Not that Baar doesn’t have fun. Friends are always stopping by to hang out while he works. He is part of the social glue that holds the city’s bike community together. When he wanted to quit building bikes a few years ago and get a real job after losing his lease, local bikers wouldn’t let him. They pleaded. They lectured, then they found him a new shop and helped renovate it.
Crowds come over to the shop every Tuesday night to race pixies — tiny BMX bikes intended for 5-year-olds — on a special downhill track he built on the hilly lot around his workshop and house. The track drops through a tight hairpin turn, cuts around a 22-foot-long 1974 Cadillac Fleetwood that Baar parked for good when he gave up driving, and dives down in front of his house to a steep tabletop jump where, Baar said, “people regularly wreck themselves.”
After the downhill race, riders head to a banked, circular dirt track Baar built in front of his shop. It’s only about 14 feet in diameter, and Baar calls it the “Dizzydrome.” Packs of pixies race around and around. The last rider standing wins.
There is often live music accompanying the race.
Amateurs to Olympians
Baar doesn’t advertise.
People seek him out when they have a need. The way to his shop is hidden, though. It’s a wonder anyone finds him. A tiny sign off a quiet suburban street directs people up a steep, rutted dirt track. A small, pink cinder block garage sits in a clutch of elms with crickets chirping lazily in the heat. The only sign it is a bike shop is an artistic installation of a handful of bike frames half buried in the dirt near the front door.
Still, people find him.
Joanne Kiesanowski, an Olympian who races for her native New Zealand but lives in Colorado Springs, has had two track bikes built by Baar. Often at competitions, she has to ride sponsors’ bikes, but said nothing beats her custom bike.
“I love it, it’s awesome,” she said.
She may get to ride one of his bikes this summer in Beijing.
Baar has made a lot of top-level bikes for top-level riders. Photos of them winning races hang on the walls of his shop. But he also crafts bikes for regular guys.
Allen Beauchamp, an amateur rider in Colorado Springs, made a pilgrimage to Baar’s shop for a beginner track bike to ride in the velodrome.
“It was pretty cool,” Beauchamp said. “We talked over what I needed. He got me all measured, then he started scribbling numbers on a scrap of paper. You could see the gears turn in his head.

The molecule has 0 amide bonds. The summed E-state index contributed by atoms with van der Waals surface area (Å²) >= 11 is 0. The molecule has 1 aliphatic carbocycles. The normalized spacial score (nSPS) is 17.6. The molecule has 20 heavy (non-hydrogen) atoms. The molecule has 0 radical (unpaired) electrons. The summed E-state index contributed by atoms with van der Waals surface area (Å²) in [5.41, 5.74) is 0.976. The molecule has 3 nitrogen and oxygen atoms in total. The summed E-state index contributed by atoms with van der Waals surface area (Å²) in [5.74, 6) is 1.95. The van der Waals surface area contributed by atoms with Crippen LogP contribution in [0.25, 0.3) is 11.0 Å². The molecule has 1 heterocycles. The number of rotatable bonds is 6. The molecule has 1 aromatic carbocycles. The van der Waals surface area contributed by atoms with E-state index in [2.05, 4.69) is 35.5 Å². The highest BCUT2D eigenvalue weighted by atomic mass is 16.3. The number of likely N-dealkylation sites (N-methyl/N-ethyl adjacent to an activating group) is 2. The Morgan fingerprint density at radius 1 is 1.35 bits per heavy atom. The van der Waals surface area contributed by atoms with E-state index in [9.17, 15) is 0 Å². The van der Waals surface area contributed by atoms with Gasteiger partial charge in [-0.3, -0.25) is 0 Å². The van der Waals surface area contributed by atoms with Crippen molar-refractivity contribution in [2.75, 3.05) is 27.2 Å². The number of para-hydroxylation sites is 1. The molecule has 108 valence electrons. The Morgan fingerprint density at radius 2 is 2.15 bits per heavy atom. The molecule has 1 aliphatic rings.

“I said to him, ‘You’re seeing my bike in your head aren’t you?’ And he said, ‘Yeah, and it’s cool.’”
They selected a combination of tube that would be sturdy but light. A month later, Beauchamp had a bike.
“It’s a missile. An absolute missile,” Beauchamp said. “It’s stable, forgiving and as responsive as I could imagine.”
He’s already scheming about the next bike he wants Baar to build.
A perfectionist’s plight
The bike Baar is building right now is for himself. It’s a titanium road frame. The first titanium bike he’s ever built.
Titanium is hard to work with, he said. When heated about 800 degrees, it reacts with the air, becoming brittle and oxidized in seconds, so Baar has to weld the tubes in a bath of inert argon gas.
“And you have to have it spotlessly clean. You can’t even touch it,” he said as he wiped the tubes down wearing cotton gloves. “I’ve had these tubes cut for a month, but I’ve been too chicken to try welding them because I’m afraid I can’t make it perfect. Now, I guess I’ll find out.”
He slipped his welding mask back over his face and leaned in over the spotless metal. He tends to be obsessive about perfection — always wondering what he can do to make a weld or an angle just the slightest bit better. To get his mind off it, he plays guitar badly. He says when your work demands perfection it’s important to have a hobby “you don’t mind sucking at.”
Zap... Zap... Zap... The little lightning from his torch danced over the molten metal. After a minute of complete concentration he lifted his mask, inspected the weld, and said “That’s pretty much as good as it gets.”
GROUND UP DESIGNS
Styles: Anything you can dream up
Cost: Starts at $1,200
Construction time: 1 month